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Suspicious Acquisition of Data, Ethical Issues Bill Lewis, manager of the Thomas Electronics Division, called a meeting with his controller, Brindon Peterson, and his marketing manager, Patty Fritz. The following is a transcript of the conversation that took place during the meeting: Bill: Brindon, the variable costing system that you developed has proved to be a big plus for our division. Our success in winning bids has increased, and as a result our revenues have increased by 25%. However, if we intend to meet this year’s profit targets, we are going to need something extra—am I right, Patty? Patty: Absolutely. While we have been able to win more bids, we still are losing too many, particularly to our major competitor, Kilborn Electronics. If we knew more about their bidding strategy, we could be more successful at competing with them. Brindon: Would knowing their variable costs help? Patty: Certainly. It would give me their minimum price. With that knowledge, I’m sure that we could find a way to beat them on several jobs, particularly on those jobs where we are at least as efficient. It would also help us to identify where we are not cost competitive. With this information, we might be able to find ways to increase our efficiency. Brindon: Well, I have good news. I’ve been talking with Carl Penobscot, Kilborn’s assistant controller. Carl doesn’t feel appreciated by Kilborn and wants to make a change. He could easily fit into our team here. Plus, Carl has been preparing for a job switch by quietly copying Kilborn’s accounting files and records. He’s already given me some data that reveal bids that Kilborn made on several jobs. If we can come to a satisfactory agreement with Carl, he’ll bring the rest of the information with him. We’ll easily be able to figure out Kilborn’s prospective bids and find ways to beat them. Besides, I could use another accountant on my staff. Bill, would you authorize my immediate hiring of Carl with a favorable compensation package? Bill: I know that you need more staff, Brindon, but is this the right thing to do? It sounds like Carl is stealing those files, and surely Kilborn considers this information confidential. I have real ethical and legal concerns about this. Why don’t we meet with Laurie, our attorney, and determine any legal problems? Required: 1. Is Carl’s behavior ethical? What would Kilborn think? 2. Is Bill correct in supposing that there are ethical and/or legal problems involved with the hiring of Carl? (Reread the section on corporate codes of conduct in Chapter 1.) What would you do if you were Bill? Explain.

BuyFind

Managerial Accounting: The Corners...

7th Edition
Maryanne M. Mowen + 2 others
Publisher: Cengage Learning
ISBN: 9781337115773
BuyFind

Managerial Accounting: The Corners...

7th Edition
Maryanne M. Mowen + 2 others
Publisher: Cengage Learning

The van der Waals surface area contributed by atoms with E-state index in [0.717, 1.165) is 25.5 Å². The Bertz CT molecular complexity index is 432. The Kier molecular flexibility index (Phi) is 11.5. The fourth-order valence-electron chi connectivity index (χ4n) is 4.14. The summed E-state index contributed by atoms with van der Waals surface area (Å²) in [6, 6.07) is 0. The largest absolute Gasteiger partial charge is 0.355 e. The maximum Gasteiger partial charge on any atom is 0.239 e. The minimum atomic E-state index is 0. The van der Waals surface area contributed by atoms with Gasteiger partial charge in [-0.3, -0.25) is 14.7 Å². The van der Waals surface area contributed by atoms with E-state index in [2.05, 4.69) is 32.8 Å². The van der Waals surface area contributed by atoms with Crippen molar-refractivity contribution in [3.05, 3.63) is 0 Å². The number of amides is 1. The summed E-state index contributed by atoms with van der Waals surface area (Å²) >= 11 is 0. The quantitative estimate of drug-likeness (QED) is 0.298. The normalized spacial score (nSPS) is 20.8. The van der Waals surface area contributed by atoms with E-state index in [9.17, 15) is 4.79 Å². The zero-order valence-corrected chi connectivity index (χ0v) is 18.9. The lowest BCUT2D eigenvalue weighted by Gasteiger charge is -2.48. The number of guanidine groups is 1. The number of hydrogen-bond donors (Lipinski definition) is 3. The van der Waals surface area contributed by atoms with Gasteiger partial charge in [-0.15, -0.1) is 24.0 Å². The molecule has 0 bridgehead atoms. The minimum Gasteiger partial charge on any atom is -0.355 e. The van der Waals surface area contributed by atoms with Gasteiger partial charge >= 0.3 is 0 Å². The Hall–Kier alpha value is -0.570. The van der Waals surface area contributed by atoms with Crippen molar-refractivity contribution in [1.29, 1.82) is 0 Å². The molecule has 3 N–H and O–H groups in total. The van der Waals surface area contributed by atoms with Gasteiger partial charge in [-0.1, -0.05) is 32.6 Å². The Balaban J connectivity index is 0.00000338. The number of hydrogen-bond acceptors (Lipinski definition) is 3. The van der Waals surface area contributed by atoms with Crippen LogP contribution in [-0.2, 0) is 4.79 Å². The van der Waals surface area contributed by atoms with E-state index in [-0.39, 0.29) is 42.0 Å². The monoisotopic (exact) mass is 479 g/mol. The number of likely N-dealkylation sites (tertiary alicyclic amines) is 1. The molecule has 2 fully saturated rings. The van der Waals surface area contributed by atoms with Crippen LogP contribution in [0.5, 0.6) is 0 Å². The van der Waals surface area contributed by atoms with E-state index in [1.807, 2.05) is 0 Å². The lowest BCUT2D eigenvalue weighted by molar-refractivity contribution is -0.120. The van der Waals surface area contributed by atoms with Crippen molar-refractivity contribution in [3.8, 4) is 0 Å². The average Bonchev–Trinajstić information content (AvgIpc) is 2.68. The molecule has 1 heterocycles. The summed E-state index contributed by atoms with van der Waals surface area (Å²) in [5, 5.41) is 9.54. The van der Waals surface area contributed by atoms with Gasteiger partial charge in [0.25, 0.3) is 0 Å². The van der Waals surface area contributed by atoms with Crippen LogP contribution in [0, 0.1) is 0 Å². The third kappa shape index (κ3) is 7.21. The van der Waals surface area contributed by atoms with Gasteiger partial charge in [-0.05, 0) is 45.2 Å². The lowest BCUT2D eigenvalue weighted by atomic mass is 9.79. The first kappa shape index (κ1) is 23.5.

ISBN: 9781337115773

Solutions

Chapter
Section
Chapter 3, Problem 71C
Textbook Problem

Suspicious Acquisition of Data, Ethical Issues

Bill Lewis, manager of the Thomas Electronics Division, called a meeting with his controller, Brindon Peterson, and his marketing manager, Patty Fritz. The following is a transcript of the conversation that took place during the meeting:

Bill: Brindon, the variable costing system that you developed has proved to be a big plus for our division. Our success in winning bids has increased, and as a result our revenues have increased by 25%. However, if we intend to meet this year’s profit targets, we are going to need something extra—am I right, Patty?

Patty: Absolutely. While we have been able to win more bids, we still are losing too many, particularly to our major competitor, Kilborn Electronics. If we knew more about their bidding strategy, we could be more successful at competing with them.

Brindon: Would knowing their variable costs help?

Patty: Certainly. It would give me their minimum price. With that knowledge, I’m sure that we could find a way to beat them on several jobs, particularly on those jobs where we are at least as efficient. It would also help us to identify where we are not cost competitive. With this information, we might be able to find ways to increase our efficiency.

Brindon: Well, I have good news. I’ve been talking with Carl Penobscot, Kilborn’s assistant controller. Carl doesn’t feel appreciated by Kilborn and wants to make a change. He could easily fit into our team here. Plus, Carl has been preparing for a job switch by quietly copying Kilborn’s accounting files and records. He’s already given me some data that reveal bids that Kilborn made on several jobs. If we can come to a satisfactory agreement with Carl, he’ll bring the rest of the information with him. We’ll easily be able to figure out Kilborn’s prospective bids and find ways to beat them. Besides, I could use another accountant on my staff. Bill, would you authorize my immediate hiring of Carl with a favorable compensation package?

Bill: I know that you need more staff, Brindon, but is this the right thing to do? It sounds like Carl is stealing those files, and surely Kilborn considers this information confidential. I have real ethical and legal concerns about this. Why don’t we meet with Laurie, our attorney, and determine any legal problems?

Required:

  1. 1. Is Carl’s behavior ethical? What would Kilborn think?
  2. 2. Is Bill correct in supposing that there are ethical and/or legal problems involved with the hiring of Carl? (Reread the section on corporate codes of conduct in Chapter 1.) What would you do if you were Bill? Explain.

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Chapter 3 Solutions

Managerial Accounting: The Cornerstone of Business Decision-Making
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